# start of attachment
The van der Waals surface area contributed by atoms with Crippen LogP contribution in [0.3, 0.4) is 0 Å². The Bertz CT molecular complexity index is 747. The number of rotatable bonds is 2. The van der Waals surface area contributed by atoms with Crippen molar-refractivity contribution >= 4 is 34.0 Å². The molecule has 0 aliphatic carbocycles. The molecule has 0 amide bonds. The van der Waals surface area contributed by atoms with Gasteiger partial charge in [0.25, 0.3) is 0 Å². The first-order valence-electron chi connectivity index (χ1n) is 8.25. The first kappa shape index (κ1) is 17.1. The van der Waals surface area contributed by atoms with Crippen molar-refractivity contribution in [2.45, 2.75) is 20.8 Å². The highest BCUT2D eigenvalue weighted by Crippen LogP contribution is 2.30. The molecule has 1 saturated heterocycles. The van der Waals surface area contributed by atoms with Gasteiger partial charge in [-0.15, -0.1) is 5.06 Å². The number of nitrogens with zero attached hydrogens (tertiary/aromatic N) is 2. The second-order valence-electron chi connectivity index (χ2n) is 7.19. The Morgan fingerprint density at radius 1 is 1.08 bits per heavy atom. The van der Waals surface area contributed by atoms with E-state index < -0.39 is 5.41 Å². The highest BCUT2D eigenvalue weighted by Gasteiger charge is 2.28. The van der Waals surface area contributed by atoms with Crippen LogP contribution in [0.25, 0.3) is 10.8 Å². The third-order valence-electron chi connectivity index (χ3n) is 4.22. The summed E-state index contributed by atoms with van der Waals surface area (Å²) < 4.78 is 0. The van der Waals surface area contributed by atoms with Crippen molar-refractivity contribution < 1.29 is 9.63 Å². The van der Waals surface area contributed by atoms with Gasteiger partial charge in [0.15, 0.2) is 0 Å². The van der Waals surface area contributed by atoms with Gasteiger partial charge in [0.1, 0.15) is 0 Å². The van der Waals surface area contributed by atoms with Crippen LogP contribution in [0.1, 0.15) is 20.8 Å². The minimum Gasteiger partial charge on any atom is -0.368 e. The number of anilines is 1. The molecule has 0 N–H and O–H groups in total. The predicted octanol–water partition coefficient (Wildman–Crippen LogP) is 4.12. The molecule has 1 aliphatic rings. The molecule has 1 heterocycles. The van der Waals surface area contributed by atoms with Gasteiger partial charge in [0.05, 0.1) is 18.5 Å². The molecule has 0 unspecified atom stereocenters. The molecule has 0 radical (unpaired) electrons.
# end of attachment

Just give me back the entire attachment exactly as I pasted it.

The van der Waals surface area contributed by atoms with Crippen LogP contribution in [0.3, 0.4) is 0 Å². The Bertz CT molecular complexity index is 747. The number of rotatable bonds is 2. The van der Waals surface area contributed by atoms with Crippen molar-refractivity contribution >= 4 is 34.0 Å². The molecule has 0 aliphatic carbocycles. The molecule has 0 amide bonds. The van der Waals surface area contributed by atoms with Gasteiger partial charge in [0.25, 0.3) is 0 Å². The first-order valence-electron chi connectivity index (χ1n) is 8.25. The first kappa shape index (κ1) is 17.1. The van der Waals surface area contributed by atoms with Crippen molar-refractivity contribution in [2.45, 2.75) is 20.8 Å². The highest BCUT2D eigenvalue weighted by Crippen LogP contribution is 2.30. The molecule has 1 saturated heterocycles. The van der Waals surface area contributed by atoms with Gasteiger partial charge in [-0.15, -0.1) is 5.06 Å². The number of nitrogens with zero attached hydrogens (tertiary/aromatic N) is 2. The second-order valence-electron chi connectivity index (χ2n) is 7.19. The Morgan fingerprint density at radius 1 is 1.08 bits per heavy atom. The van der Waals surface area contributed by atoms with E-state index < -0.39 is 5.41 Å². The highest BCUT2D eigenvalue weighted by Gasteiger charge is 2.28. The van der Waals surface area contributed by atoms with Crippen LogP contribution in [0.25, 0.3) is 10.8 Å². The third-order valence-electron chi connectivity index (χ3n) is 4.22. The summed E-state index contributed by atoms with van der Waals surface area (Å²) < 4.78 is 0. The van der Waals surface area contributed by atoms with Crippen molar-refractivity contribution < 1.29 is 9.63 Å². The van der Waals surface area contributed by atoms with Gasteiger partial charge in [0.15, 0.2) is 0 Å². The van der Waals surface area contributed by atoms with Gasteiger partial charge in [0.1, 0.15) is 0 Å². The van der Waals surface area contributed by atoms with Crippen LogP contribution in [0.1, 0.15) is 20.8 Å². The minimum Gasteiger partial charge on any atom is -0.368 e. The number of anilines is 1. The molecule has 0 N–H and O–H groups in total. The predicted octanol–water partition coefficient (Wildman–Crippen LogP) is 4.12. The molecule has 1 aliphatic rings. The molecule has 1 heterocycles. The van der Waals surface area contributed by atoms with Gasteiger partial charge in [0.05, 0.1) is 18.5 Å². The molecule has 0 unspecified atom stereocenters. The molecule has 0 radical (unpaired) electrons.